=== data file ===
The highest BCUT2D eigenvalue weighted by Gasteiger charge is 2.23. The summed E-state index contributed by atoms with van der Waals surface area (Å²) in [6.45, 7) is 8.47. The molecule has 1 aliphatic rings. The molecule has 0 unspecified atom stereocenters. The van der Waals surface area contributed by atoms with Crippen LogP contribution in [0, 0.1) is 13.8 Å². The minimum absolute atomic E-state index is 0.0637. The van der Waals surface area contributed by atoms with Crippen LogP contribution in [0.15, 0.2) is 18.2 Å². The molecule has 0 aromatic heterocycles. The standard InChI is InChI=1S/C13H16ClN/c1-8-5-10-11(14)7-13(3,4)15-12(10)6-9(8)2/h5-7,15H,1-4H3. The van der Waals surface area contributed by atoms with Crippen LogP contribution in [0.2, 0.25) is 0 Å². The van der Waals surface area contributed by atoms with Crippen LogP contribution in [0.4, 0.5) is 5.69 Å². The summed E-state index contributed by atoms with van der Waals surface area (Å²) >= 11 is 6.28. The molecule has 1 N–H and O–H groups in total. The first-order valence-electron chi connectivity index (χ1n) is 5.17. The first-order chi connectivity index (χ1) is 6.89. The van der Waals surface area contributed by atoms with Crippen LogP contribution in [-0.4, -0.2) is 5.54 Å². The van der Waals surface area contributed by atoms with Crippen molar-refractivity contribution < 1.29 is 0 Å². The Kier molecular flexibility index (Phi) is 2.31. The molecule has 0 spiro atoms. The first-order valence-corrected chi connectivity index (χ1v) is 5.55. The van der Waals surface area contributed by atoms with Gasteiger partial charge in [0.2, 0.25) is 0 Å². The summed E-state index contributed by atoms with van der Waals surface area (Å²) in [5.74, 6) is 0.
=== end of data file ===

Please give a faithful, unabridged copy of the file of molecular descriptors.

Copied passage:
The highest BCUT2D eigenvalue weighted by Gasteiger charge is 2.23. The summed E-state index contributed by atoms with van der Waals surface area (Å²) in [6.45, 7) is 8.47. The molecule has 1 aliphatic rings. The molecule has 0 unspecified atom stereocenters. The van der Waals surface area contributed by atoms with Crippen LogP contribution in [0, 0.1) is 13.8 Å². The minimum absolute atomic E-state index is 0.0637. The van der Waals surface area contributed by atoms with Crippen LogP contribution in [0.15, 0.2) is 18.2 Å². The molecule has 0 aromatic heterocycles. The standard InChI is InChI=1S/C13H16ClN/c1-8-5-10-11(14)7-13(3,4)15-12(10)6-9(8)2/h5-7,15H,1-4H3. The van der Waals surface area contributed by atoms with Crippen LogP contribution in [0.2, 0.25) is 0 Å². The van der Waals surface area contributed by atoms with Crippen LogP contribution in [0.4, 0.5) is 5.69 Å². The summed E-state index contributed by atoms with van der Waals surface area (Å²) >= 11 is 6.28. The molecule has 1 N–H and O–H groups in total. The first-order valence-electron chi connectivity index (χ1n) is 5.17. The first-order chi connectivity index (χ1) is 6.89. The van der Waals surface area contributed by atoms with Crippen LogP contribution in [-0.4, -0.2) is 5.54 Å². The van der Waals surface area contributed by atoms with Crippen molar-refractivity contribution < 1.29 is 0 Å². The Kier molecular flexibility index (Phi) is 2.31. The molecule has 0 spiro atoms. The first-order valence-corrected chi connectivity index (χ1v) is 5.55. The van der Waals surface area contributed by atoms with Gasteiger partial charge in [0.2, 0.25) is 0 Å². The summed E-state index contributed by atoms with van der Waals surface area (Å²) in [5.74, 6) is 0.